Also known as: Dyspepsia and Uncomfortable fullness after meals
- Heat, burning, or pain in the area between the navel and the lower part of the breastbone
- Unpleasant fullness that comes on soon after a meal begins or when the meal is over
- Weight loss
- Trouble swallowing.
- Drinking too much alcohol
- Eating spicy, fatty, or greasy foods
- Eating too much (overeating)
- Eating too fast
- Stress or being nervous
- Eating high-fiber foods
- Smoking tobacco
- Drinking too much caffeine
- Gastritis (when the lining of the stomach becomes inflamed or swollen)
- Swelling of the pancreas (pancreatitis)
- Ulcers (stomach or intestinal ulcer)
- Use of certain medicines such as antibiotics, aspirin, and over-the-counter pain medicines (NSAIDs)
- Allow enough time for meals.
- Chew food carefully and completely.
- Avoid arguments during meals.
- Avoid excitement or exercise right after a meal.
- Relax and get rest if indigestion is caused by stress.
- Ultrasound test of the abdomen
- Blood tests
- Upper endoscopy
Indigestion (dyspepsia) is a mild discomfort in the upper belly or abdomen. It occurs during or right after eating. It may feel like:
Indigestion is NOT the same as heartburn.
Most of the time indigestion is not a sign of a serious health problem unless it occurs with other symptoms. These may include:
Rarely, the discomfort of a heart attack is mistaken for indigestion.
Indigestion may be triggered by:
Other causes of indigestion are:
Changing the way you eat may help your symptoms. Steps you can take include:
Avoid aspirin and other NSAIDs. If you must take them, do so on a full stomach.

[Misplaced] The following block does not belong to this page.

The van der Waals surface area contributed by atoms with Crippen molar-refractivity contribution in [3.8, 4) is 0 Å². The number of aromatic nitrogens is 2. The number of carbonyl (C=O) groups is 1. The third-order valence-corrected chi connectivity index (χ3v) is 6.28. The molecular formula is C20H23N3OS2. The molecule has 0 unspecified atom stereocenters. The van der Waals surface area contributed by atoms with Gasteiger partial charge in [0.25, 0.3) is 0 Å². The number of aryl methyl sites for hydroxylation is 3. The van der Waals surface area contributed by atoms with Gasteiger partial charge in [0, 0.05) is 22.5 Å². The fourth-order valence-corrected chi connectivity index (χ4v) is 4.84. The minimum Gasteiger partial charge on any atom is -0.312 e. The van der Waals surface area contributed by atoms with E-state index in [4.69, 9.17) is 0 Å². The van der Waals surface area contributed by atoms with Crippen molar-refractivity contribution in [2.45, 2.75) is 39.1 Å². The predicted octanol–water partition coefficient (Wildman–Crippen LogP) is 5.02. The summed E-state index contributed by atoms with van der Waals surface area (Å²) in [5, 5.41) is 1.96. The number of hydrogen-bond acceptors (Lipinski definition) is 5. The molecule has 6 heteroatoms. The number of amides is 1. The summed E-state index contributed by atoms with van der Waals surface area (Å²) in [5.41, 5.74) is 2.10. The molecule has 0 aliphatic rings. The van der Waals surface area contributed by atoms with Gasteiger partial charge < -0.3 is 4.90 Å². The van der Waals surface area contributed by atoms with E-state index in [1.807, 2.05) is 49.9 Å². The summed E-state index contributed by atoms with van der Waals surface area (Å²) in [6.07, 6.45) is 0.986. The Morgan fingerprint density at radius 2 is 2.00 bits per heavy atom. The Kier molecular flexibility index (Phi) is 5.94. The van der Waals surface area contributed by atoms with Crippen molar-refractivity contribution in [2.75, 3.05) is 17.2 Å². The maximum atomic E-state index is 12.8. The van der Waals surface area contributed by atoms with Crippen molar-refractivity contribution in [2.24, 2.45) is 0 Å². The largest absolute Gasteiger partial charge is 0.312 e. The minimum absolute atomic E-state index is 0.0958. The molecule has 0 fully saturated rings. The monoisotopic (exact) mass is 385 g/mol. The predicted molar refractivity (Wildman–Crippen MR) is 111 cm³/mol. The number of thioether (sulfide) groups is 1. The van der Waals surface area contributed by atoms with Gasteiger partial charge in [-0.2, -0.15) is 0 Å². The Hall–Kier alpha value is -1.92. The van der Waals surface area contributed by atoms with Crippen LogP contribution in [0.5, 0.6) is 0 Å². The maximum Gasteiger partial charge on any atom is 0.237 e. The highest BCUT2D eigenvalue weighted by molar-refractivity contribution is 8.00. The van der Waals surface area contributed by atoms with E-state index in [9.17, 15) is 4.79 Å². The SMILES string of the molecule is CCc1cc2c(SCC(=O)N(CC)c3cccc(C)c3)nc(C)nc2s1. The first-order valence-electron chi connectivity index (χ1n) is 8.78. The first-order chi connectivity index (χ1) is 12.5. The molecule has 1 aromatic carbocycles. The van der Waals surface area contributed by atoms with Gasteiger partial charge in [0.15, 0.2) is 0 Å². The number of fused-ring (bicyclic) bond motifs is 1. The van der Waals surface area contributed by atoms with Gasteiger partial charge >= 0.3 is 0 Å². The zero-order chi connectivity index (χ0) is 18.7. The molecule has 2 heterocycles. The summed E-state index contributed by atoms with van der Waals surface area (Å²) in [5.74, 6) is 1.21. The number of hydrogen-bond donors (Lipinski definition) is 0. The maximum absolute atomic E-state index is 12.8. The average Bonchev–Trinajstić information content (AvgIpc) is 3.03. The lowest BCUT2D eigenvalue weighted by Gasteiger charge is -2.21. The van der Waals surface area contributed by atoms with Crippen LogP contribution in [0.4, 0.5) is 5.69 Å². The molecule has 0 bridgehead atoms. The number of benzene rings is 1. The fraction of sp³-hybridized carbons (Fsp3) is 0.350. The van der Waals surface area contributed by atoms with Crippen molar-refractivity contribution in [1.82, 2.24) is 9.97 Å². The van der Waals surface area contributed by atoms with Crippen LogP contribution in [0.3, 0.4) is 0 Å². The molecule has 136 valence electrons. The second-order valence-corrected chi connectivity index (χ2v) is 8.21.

Antacids may relieve indigestion.
Medicines you can buy without a prescription, such as ranitidine (Zantac) and omeprazole (Prilosec OTC) can relieve symptoms. Your health care provider may also prescribe these medicines in higher doses or for longer periods of time.
When to Contact a Medical Professional
Call your health care provider if:
What to Expect at Your Office Visit
Your provider will do a physical exam on the stomach area and digestive tract. You will be asked questions about your symptoms.
You may have some tests, including:
Mayer EA. Functional gastrointestinal disorders: irritable bowel syndrome, dyspepsia, and functional chest pain of presumed esophageal origin. In: Goldman L, Schafer Al, eds. Goldman's Cecil Medicine. 24th ed. Philadelphia, PA: Elsevier Saunders; 2011:chap 139.
- Review date:
- November 01, 2015
- Reviewed by:
- Todd Eisner, MD, private practice specializing in gastroenterology, and Affiliate Assistant Professor, Florida Atlantic University School of Medicine, Boca Raton, FL. Review provided by VeriMed Healthcare Network. Also reviewed by David Zieve, MD, MHA, Isla Ogilvie, PhD, and the A.D.A.M. Editorial team.
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